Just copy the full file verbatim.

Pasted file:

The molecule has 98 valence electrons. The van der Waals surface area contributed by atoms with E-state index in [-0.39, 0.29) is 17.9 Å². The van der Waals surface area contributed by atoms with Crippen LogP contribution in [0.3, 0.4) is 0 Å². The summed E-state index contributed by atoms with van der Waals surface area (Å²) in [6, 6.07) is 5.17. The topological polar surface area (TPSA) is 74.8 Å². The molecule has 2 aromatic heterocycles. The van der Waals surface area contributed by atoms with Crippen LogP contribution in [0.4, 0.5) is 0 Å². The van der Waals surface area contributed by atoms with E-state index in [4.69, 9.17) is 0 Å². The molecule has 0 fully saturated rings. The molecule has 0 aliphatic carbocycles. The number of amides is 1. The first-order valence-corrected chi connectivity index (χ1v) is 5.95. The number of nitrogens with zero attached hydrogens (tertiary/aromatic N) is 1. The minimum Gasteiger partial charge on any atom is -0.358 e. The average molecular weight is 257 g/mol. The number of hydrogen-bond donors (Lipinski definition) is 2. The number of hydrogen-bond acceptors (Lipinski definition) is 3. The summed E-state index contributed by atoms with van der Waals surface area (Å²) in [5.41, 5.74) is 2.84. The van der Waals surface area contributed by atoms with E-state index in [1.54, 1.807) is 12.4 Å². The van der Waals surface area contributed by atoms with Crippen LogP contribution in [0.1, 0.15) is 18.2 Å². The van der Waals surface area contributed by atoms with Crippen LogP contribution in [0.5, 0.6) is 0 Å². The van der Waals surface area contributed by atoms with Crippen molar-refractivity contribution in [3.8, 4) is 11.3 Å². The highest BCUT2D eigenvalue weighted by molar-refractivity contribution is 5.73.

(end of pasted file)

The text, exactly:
The molecule has 98 valence electrons. The van der Waals surface area contributed by atoms with E-state index in [-0.39, 0.29) is 17.9 Å². The van der Waals surface area contributed by atoms with Crippen LogP contribution in [0.3, 0.4) is 0 Å². The summed E-state index contributed by atoms with van der Waals surface area (Å²) in [6, 6.07) is 5.17. The topological polar surface area (TPSA) is 74.8 Å². The molecule has 2 aromatic heterocycles. The van der Waals surface area contributed by atoms with Crippen LogP contribution in [0.4, 0.5) is 0 Å². The van der Waals surface area contributed by atoms with E-state index in [4.69, 9.17) is 0 Å². The molecule has 0 fully saturated rings. The molecule has 0 aliphatic carbocycles. The number of amides is 1. The first-order valence-corrected chi connectivity index (χ1v) is 5.95. The number of nitrogens with zero attached hydrogens (tertiary/aromatic N) is 1. The minimum Gasteiger partial charge on any atom is -0.358 e. The average molecular weight is 257 g/mol. The number of hydrogen-bond donors (Lipinski definition) is 2. The number of hydrogen-bond acceptors (Lipinski definition) is 3. The summed E-state index contributed by atoms with van der Waals surface area (Å²) in [5.41, 5.74) is 2.84. The van der Waals surface area contributed by atoms with E-state index in [1.54, 1.807) is 12.4 Å². The van der Waals surface area contributed by atoms with Crippen LogP contribution in [0.1, 0.15) is 18.2 Å². The van der Waals surface area contributed by atoms with Crippen LogP contribution in [0.5, 0.6) is 0 Å². The van der Waals surface area contributed by atoms with Crippen molar-refractivity contribution in [3.8, 4) is 11.3 Å². The highest BCUT2D eigenvalue weighted by molar-refractivity contribution is 5.73.